The truth is that we have no idea what a “conscious state” is.  We do not know what neural substrates “generate consciousness”.  We do not know how to recognize what is “intentional behavior” and what is not.  We do not know if consciousness if a property that arises only in biological systems. Nor do we know if consciousness is a binary or graded property. These are all open questions. Any assertion that non-human animals are capable of exhibiting “conscious states” as those experienced by humans is at best a working hypothesis based on vague concepts that need to be clarified.

Note that if we truly had the scientific knowledge and understanding to back up the declaration we should be able to answer the following simple questions.  Is a fly’s escape behavior to a swat intentional or a mere reflex?  What about single-cell organisms that follow up gradients of nutrients?  Are they conscious?  Is their movement towards the food intentional?  The authors must surely have a way to answer these questions to have decided to include the octopus in their list of conscious animals, while leaving the salmon out.  But they do not really have an answer.  If we had one we could also offer a resolution to one of the biggest problems in philosophy — the problem of other minds.  PZ Myers already offered a similar criticism of the declaration and I hope other scientists will jump into this debate as well.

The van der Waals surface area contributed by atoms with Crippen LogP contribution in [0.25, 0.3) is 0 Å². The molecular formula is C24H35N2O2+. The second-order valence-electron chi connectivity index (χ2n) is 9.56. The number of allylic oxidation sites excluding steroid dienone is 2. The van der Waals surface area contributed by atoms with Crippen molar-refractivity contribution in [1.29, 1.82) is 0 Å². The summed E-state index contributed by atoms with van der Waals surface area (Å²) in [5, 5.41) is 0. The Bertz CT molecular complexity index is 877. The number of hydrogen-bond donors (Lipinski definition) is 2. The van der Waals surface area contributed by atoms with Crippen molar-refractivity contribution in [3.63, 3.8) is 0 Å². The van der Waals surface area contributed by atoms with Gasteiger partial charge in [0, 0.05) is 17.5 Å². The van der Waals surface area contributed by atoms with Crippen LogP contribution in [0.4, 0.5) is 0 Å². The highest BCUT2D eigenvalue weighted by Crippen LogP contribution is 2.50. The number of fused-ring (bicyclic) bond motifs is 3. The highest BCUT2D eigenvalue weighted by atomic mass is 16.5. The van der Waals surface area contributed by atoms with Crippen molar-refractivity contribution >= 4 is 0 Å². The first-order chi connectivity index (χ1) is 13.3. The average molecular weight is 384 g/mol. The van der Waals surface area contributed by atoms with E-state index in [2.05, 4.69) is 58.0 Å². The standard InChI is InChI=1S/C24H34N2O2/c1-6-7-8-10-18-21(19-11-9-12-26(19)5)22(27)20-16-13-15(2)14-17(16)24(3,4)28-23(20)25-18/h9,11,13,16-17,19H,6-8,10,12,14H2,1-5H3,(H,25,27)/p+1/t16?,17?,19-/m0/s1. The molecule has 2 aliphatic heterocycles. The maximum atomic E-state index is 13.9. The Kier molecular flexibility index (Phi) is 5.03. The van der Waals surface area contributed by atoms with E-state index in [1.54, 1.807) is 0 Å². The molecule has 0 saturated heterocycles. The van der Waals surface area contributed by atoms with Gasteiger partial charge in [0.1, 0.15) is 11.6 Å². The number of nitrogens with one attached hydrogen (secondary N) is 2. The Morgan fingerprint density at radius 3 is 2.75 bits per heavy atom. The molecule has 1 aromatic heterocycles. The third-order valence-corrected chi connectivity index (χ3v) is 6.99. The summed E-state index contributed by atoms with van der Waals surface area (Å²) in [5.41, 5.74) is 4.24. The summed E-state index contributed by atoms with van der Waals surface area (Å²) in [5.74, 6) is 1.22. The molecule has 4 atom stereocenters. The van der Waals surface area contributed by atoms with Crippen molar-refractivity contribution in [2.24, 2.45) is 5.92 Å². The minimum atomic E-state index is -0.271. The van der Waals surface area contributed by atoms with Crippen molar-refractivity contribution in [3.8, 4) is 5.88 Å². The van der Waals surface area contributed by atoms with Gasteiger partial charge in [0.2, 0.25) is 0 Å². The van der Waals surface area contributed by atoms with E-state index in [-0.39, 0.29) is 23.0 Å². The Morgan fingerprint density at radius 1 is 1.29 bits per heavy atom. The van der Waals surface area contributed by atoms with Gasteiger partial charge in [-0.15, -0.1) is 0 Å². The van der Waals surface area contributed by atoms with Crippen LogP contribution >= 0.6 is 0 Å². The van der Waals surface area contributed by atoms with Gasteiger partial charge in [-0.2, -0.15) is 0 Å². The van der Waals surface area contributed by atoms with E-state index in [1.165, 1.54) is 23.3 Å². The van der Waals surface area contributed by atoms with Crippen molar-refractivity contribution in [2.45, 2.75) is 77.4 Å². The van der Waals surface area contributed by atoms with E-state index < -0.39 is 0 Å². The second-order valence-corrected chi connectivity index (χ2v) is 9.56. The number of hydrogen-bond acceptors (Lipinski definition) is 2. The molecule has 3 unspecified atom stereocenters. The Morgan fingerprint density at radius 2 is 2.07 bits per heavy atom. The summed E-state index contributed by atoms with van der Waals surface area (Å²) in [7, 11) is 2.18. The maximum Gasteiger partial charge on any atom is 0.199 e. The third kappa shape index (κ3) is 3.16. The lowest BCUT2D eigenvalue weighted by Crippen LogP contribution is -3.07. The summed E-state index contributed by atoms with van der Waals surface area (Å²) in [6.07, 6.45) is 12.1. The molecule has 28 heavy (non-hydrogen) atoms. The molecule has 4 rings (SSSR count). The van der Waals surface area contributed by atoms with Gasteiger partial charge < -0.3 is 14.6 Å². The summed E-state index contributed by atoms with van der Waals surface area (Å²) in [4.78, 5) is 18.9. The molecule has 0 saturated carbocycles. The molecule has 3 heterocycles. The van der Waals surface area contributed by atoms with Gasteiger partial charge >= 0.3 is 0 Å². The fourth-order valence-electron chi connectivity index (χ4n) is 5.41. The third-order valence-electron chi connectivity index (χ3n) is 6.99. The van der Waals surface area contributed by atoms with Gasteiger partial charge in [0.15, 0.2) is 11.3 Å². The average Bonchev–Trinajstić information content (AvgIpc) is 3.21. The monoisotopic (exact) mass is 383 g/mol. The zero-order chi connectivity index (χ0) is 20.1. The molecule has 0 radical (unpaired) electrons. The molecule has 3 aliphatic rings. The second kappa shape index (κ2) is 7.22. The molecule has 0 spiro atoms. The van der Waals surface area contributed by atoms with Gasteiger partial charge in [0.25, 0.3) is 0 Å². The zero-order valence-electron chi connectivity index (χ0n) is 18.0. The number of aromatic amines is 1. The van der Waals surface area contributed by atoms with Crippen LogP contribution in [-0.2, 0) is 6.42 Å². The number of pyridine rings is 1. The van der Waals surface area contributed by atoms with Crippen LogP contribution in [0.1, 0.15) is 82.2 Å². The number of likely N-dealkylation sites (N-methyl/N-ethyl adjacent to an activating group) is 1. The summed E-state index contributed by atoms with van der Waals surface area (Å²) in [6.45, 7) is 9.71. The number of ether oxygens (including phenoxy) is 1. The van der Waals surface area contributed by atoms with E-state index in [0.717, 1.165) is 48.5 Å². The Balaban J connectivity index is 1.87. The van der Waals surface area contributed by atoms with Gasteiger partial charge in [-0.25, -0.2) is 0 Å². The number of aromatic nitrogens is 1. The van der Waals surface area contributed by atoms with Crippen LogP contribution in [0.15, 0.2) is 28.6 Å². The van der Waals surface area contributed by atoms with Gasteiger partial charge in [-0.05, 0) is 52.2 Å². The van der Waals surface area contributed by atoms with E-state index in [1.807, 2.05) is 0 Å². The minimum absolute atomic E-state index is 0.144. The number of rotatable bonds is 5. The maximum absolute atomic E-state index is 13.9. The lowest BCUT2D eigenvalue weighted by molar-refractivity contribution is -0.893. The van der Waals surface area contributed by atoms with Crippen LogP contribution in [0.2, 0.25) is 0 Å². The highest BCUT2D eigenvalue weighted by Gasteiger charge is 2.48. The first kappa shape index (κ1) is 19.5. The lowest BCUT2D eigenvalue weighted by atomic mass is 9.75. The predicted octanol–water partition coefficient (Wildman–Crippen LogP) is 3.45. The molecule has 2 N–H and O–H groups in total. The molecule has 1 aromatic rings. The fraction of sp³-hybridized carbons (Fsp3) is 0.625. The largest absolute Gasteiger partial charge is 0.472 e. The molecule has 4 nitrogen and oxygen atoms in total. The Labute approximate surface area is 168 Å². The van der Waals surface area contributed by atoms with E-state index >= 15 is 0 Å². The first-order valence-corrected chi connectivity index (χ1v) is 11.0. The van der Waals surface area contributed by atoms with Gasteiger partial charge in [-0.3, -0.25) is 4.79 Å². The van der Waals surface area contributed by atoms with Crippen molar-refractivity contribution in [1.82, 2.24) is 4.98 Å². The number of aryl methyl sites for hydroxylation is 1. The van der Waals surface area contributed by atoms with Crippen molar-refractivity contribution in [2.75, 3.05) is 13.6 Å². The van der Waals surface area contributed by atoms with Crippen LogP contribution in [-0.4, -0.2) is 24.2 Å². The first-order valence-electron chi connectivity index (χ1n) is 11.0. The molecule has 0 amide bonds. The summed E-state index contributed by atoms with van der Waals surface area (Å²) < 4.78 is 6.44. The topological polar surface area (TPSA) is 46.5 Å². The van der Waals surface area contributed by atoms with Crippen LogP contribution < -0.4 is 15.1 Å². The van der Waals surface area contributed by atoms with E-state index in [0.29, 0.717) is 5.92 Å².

Of course, there are animal activists that had already reached the conclusion that animals are conscious simply by staring into their eyes, they mockingly applaud the new recognition by this group of scientists, and move on to suggest the following:

Some of the conclusions reached in this declaration are the product of scientists who, to this day, still conduct experiments on animals […] Their own declaration will now be used as evidence that it’s time to stop using these animals in captivity and start finding new ways of making a living.